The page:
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A strategic approach to improving

energy efficiency in traditional homes



HE PAST three years have seen

an explosion in retrofit activity,

not least because of the heavily

promoted (but now defunct) Green Deal

programme. External wall insulation in

particular has been promoted heavily by

government as the number of unfilled

cavities and lofts has diminished and

policymakers’ attention has turned to

the ‘hard to treat’ sector, which includes

almost all buildings of traditional



However, the list of

approved measures under the Green

Deal did not include some of the simplest

available interventions. An unfortunate

side-effect of this omission has been

to focus public awareness on the more

expensive, disruptive and (for traditional

buildings) potentially damaging



at the expense of easier, cheaper and less

disruptive ones.

Growth in demand for these more

expensive measures has also created

opportunities for less skilled operatives

to move into this area of work. This

has increased the risk of poorly applied

external wall insulation systems being

carried out by general building firms

without the specialist knowledge needed

to specify each system to the bespoke

needs of the house in question. This is

especially true of traditional buildings,

which function differently to modern

ones, particularly with regard to how

air and moisture move around them.

Modern buildings rely on a high level

of air and moisture tightness, and the

design aim is to create a sealed envelope

that keeps most moisture out through

the use of moisture-resistant materials

and finishes. Excess moisture such as that

generated in bathrooms and kitchens

is typically expelled mechanically via

extraction fans or, at the very least,

trickle ventilation in windows.

Applying an external render that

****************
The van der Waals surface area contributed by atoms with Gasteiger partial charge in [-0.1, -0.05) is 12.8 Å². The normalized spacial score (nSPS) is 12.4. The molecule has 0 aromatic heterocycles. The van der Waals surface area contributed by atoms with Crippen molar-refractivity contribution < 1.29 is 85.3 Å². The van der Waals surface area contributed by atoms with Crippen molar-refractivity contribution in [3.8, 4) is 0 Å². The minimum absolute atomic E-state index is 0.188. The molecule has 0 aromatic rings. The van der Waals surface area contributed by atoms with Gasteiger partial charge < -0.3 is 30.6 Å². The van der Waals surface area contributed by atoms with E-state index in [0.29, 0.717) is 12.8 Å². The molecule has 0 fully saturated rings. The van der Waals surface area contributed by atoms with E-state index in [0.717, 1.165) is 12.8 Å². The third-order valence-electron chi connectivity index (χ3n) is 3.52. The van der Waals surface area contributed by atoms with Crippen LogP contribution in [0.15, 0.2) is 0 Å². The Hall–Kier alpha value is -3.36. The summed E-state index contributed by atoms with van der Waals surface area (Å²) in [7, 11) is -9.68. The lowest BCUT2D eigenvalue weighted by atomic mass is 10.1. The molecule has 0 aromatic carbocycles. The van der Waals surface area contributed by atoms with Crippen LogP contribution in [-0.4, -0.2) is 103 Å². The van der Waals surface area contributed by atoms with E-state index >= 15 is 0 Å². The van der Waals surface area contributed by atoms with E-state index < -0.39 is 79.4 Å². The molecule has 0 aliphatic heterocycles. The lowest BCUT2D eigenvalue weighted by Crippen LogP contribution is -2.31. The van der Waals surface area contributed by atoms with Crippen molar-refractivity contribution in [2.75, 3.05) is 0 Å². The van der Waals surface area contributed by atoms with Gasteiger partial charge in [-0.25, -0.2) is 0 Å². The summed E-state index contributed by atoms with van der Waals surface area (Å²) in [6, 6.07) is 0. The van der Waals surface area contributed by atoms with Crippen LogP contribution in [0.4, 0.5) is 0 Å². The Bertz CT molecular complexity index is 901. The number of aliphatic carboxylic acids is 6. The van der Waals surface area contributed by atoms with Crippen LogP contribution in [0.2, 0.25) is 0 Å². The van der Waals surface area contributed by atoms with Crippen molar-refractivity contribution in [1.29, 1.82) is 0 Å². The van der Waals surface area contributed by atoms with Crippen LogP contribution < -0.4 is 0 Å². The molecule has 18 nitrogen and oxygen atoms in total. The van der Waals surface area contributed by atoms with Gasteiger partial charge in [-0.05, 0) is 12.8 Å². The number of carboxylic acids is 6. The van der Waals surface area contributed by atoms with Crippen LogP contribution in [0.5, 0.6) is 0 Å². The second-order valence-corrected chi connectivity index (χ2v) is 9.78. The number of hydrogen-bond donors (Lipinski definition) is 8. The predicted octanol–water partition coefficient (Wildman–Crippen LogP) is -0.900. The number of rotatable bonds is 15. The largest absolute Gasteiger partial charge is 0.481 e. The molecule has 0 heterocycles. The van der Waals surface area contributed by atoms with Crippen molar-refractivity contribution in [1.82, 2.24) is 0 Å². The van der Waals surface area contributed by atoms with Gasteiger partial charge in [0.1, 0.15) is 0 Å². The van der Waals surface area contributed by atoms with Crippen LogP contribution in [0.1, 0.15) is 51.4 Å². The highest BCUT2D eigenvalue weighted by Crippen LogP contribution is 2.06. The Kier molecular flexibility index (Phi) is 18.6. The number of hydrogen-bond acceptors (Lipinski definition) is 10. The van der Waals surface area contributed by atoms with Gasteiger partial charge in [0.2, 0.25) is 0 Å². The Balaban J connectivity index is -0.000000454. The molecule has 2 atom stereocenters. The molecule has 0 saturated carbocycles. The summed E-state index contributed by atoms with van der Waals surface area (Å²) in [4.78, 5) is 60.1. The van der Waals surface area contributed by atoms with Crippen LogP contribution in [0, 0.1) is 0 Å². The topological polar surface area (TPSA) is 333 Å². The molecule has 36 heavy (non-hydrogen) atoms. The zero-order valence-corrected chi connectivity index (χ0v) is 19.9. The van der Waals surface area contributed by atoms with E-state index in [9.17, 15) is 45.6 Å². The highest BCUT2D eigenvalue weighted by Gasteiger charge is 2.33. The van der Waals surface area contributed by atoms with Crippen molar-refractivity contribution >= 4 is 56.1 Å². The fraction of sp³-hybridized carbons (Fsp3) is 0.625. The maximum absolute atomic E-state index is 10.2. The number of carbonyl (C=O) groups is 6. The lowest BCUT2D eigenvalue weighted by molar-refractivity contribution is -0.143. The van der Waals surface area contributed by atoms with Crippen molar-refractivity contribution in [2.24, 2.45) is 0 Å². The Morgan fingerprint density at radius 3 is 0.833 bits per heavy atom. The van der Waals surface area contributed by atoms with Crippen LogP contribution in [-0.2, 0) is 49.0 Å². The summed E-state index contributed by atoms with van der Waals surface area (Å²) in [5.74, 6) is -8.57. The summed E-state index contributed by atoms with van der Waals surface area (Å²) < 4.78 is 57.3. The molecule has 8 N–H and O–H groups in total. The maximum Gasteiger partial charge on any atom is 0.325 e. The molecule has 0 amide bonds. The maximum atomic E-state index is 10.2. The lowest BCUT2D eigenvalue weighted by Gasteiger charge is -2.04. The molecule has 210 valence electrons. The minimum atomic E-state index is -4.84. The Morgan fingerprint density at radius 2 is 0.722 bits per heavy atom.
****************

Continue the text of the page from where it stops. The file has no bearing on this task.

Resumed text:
adds to the already impermeable design

can significantly improve some more

modern buildings in terms of thermal

performance. By contrast, traditional

homes (partly because they pre-date

the technical ability to achieve moisture

tightness) have tended to work with flows

of moisture. Damp from the ground,

driving rain and occupant use would have

travelled through the walls and occupants

principally relied on sunshine, wind,

heating and ventilation through windows,

chimneys and draughts in order to keep

the building at an acceptable equilibrium.

Since many traditional homes were

not originally constructed with an internal

bathroom, plumbing or central heating,

and because the idea of taking a daily

bath or shower would have seemed like

madness to many of our predecessors,

the amount of moisture generated

daily by a household would have been

much lower. Most traditional homes

now have these features, so the fabric

of those buildings must deal with far

higher levels of moisture than in the past.

When coupled with the application of

impermeable insulation materials and

insufficient ventilation, this can have

disastrous consequences. Moisture that

would previously have travelled through

the walls is now trapped inside. Mould

and mildew can build up and eventually

cause damage to the fabric. It is therefore

vital that those living in traditionally

constructed homes are asking potential

contractors the right questions about the

system that will be used and the way that

excess moisture will be dealt with.

Less well documented, but perhaps

of equal concern, is the effect that new

external finishes can have on the historic

significance of many traditional buildings.

The Centre for Sustainable Energy (CSE)

Tightly packed Georgian housing in Bath: intrinsically sustainable design with a low ratio of external envelope

to interior